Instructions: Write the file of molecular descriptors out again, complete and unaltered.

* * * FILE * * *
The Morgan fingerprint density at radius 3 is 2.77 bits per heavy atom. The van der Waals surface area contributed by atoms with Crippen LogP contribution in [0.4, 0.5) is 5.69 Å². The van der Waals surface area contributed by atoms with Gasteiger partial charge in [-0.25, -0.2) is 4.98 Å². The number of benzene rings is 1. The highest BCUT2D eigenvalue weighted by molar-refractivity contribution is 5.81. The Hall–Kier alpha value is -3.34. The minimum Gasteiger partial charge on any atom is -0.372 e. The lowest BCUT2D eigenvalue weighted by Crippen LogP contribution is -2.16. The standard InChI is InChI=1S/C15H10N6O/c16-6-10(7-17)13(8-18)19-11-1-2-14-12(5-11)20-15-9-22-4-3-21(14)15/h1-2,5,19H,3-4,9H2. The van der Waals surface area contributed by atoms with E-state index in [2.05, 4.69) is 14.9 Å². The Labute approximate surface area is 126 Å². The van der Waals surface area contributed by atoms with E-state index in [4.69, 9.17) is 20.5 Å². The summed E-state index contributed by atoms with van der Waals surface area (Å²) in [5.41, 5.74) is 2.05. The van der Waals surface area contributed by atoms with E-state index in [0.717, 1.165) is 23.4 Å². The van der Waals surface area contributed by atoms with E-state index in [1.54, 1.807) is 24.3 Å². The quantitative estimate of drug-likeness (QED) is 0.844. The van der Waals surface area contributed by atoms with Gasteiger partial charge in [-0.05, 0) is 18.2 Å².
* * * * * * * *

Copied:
The Morgan fingerprint density at radius 3 is 2.77 bits per heavy atom. The van der Waals surface area contributed by atoms with Crippen LogP contribution in [0.4, 0.5) is 5.69 Å². The van der Waals surface area contributed by atoms with Gasteiger partial charge in [-0.25, -0.2) is 4.98 Å². The number of benzene rings is 1. The highest BCUT2D eigenvalue weighted by molar-refractivity contribution is 5.81. The Hall–Kier alpha value is -3.34. The minimum Gasteiger partial charge on any atom is -0.372 e. The lowest BCUT2D eigenvalue weighted by Crippen LogP contribution is -2.16. The standard InChI is InChI=1S/C15H10N6O/c16-6-10(7-17)13(8-18)19-11-1-2-14-12(5-11)20-15-9-22-4-3-21(14)15/h1-2,5,19H,3-4,9H2. The van der Waals surface area contributed by atoms with E-state index in [2.05, 4.69) is 14.9 Å². The Labute approximate surface area is 126 Å². The van der Waals surface area contributed by atoms with E-state index in [4.69, 9.17) is 20.5 Å². The summed E-state index contributed by atoms with van der Waals surface area (Å²) in [5.41, 5.74) is 2.05. The van der Waals surface area contributed by atoms with E-state index in [0.717, 1.165) is 23.4 Å². The van der Waals surface area contributed by atoms with E-state index in [1.54, 1.807) is 24.3 Å². The quantitative estimate of drug-likeness (QED) is 0.844. The van der Waals surface area contributed by atoms with Gasteiger partial charge in [-0.05, 0) is 18.2 Å².